The United States on Monday set a global record for nearly 1 million new coronavirus infections reported, according to a Reuters tally, nearly doubling the country’s peak hit just a week ago as the highly infectious Omicron variant shows no signs of slowing Is.
The number of hospitalized COVID-19 patients has risen nearly 50 percent in the past week and has now exceeded 100,000, a Reuters analysis showed, the first time it has reached the limit since a cold surge a year ago.
Overall, the United States has seen an average of 486,000 cases per day over the past week, a rate doubling in seven days and far higher than any other country. Monday’s 978,856 new infections include some cases on Saturday and Sunday, when many states do not report.
According to a Reuters tally, the average number of US COVID-19 deaths per day has held steady at around 1,300 throughout December and into early January, although deaths generally lag behind cases and hospitalizations.
Omicron appears to transmit far more easily than previous iterations of the virus. The US Centers for Disease Control and Prevention (CDC) said Tuesday that an estimated 95.4% of the coronavirus cases identified in the United States as of January 1.
The World Health Organization said on Tuesday that the evidence so far suggests that Omicron is causing less severe disease. Still, public health officials warn that hospitals are threatened by the sheer volume of omicron cases, some of whom are already struggling to handle a wave of COVID-19 patients, mainly among unrelated .
Maryland Governor Larry Hogan declared a 30-day state of emergency on Tuesday and mobilized 1,000 National Guard members for pandemic response missions as COVID-19 hospitalizations in the state reached a record high of more than 3,000. Hogan said this is an increase of over 500% over the past seven weeks.
“The truth is that the next four to six weeks will be the most challenging time of the entire pandemic,” Hogan told reporters. “Our latest estimates today suggest that the number of COVID hospitalizations could exceed 5,000, up 250% from our previous peak of 1,952 last year.”
Delaware, Illinois, Ohio and Washington, DC have also reported record numbers of hospitalized COVID patients in recent days.
‘Unlike anything we’ve seen’
In Kentucky, where Tuesday’s total of 6,915 new cases is the highest daily figure since the start of the pandemic, Governor Andy Beshear urged residents to get vaccinated and wear masks.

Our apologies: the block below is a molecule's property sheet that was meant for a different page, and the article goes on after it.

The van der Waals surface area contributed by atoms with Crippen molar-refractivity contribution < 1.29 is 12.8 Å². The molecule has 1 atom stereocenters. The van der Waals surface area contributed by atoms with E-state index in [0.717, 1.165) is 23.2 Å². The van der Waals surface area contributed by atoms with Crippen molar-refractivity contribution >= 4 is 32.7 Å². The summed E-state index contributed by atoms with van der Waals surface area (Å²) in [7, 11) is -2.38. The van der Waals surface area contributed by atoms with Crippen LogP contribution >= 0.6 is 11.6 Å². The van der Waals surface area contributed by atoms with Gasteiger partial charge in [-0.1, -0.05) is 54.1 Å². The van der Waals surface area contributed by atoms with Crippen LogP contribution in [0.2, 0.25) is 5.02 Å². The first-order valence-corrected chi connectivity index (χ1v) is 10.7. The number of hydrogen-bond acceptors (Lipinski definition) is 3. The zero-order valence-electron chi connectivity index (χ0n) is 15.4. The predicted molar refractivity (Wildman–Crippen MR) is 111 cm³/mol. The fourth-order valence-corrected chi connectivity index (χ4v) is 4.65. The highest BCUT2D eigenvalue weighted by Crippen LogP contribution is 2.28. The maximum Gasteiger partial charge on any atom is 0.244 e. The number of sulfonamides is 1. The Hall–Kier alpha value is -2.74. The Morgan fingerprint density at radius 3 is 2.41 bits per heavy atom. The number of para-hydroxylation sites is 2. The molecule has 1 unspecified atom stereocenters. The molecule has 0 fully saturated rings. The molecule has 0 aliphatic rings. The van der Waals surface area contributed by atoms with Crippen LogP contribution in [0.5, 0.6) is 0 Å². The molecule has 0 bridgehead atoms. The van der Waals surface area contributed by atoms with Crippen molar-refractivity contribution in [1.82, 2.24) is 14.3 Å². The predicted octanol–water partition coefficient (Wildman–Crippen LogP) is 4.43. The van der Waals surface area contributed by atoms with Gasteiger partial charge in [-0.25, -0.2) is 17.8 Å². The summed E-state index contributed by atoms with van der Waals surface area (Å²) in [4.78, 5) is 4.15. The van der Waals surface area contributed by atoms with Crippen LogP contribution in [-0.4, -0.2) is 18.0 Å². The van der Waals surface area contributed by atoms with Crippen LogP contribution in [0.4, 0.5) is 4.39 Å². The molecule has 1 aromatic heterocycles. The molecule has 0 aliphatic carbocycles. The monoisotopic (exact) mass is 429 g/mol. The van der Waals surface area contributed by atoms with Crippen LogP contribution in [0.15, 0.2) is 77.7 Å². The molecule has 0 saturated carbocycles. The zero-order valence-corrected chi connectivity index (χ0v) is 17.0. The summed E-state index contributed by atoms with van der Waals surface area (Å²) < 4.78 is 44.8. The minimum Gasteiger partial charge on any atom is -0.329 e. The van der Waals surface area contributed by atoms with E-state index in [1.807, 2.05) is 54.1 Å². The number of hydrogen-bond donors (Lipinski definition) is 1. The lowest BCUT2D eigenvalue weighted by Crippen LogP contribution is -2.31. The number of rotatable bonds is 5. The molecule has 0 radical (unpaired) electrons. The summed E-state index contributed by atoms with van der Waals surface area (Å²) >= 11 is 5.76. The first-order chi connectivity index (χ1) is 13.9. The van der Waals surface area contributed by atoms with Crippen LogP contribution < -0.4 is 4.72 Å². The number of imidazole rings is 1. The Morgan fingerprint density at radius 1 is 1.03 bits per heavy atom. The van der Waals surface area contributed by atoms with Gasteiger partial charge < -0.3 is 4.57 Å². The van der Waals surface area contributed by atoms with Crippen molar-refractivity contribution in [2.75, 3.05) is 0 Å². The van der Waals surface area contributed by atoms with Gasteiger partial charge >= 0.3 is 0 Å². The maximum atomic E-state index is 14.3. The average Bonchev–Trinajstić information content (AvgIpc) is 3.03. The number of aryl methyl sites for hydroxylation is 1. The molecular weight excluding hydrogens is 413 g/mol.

“Contrary to everything we’ve seen, Omicron is creating a boom and will fill our hospitals at this rate,” he wrote on Twitter.
The incredible surge has prompted more than 3,200 schools to close their buildings this week, according to Barbio, a site that tracks school disruptions. Schools that have remained open are facing staff shortages and renewed concerns about the virus spreading.
In Boston, where more than 54,000 students returned to class after a break on Tuesday, school superintendent Brenda Casselius told reporters that 1,000 staff members, including 461 teachers and 52 bus drivers, were out.
“It makes for a rough start to the day,” she said.
In Chicago, the teachers’ union on Monday objected to a return to schools, saying the district requires stricter protocols such as required testing. Teachers were expected to vote on Tuesday whether they support working remotely from Wednesday.
More than 325,000 COVID-19 cases among children were reported in the United States for the week ending December 30, according to the American Academy of Pediatrics and the Children’s Hospital Association, a new high and nearly double the number from the previous two weeks.
The Biden administration is finalizing contracts for 500 million rapid coronavirus tests, the White House said on Tuesday, which it plans to distribute free of charge to Americans. The initiative is intended to help mitigate a testing crisis that has led to insufficient supplies and long lines in many places.
In addition, the administration doubled its order for Pfizer Inc.’s COVID-19 antiviral pills to total 20 million treatment courses.
Government health officials have emphasized that vaccines and boosters are the best way to avoid serious illness.
The CDC on Tuesday recommended reducing the interval between Pfizer-BioNtech’s second COVID-19 vaccine dose and booster shot to six to five months, a day after the Food and Drug Administration made a similar move .
(Reporting by Joseph X, Lisa Shumaker, Maria Caspani and Ankur Banerjee; Editing by Colleen Jenkins and Bill Berkrot)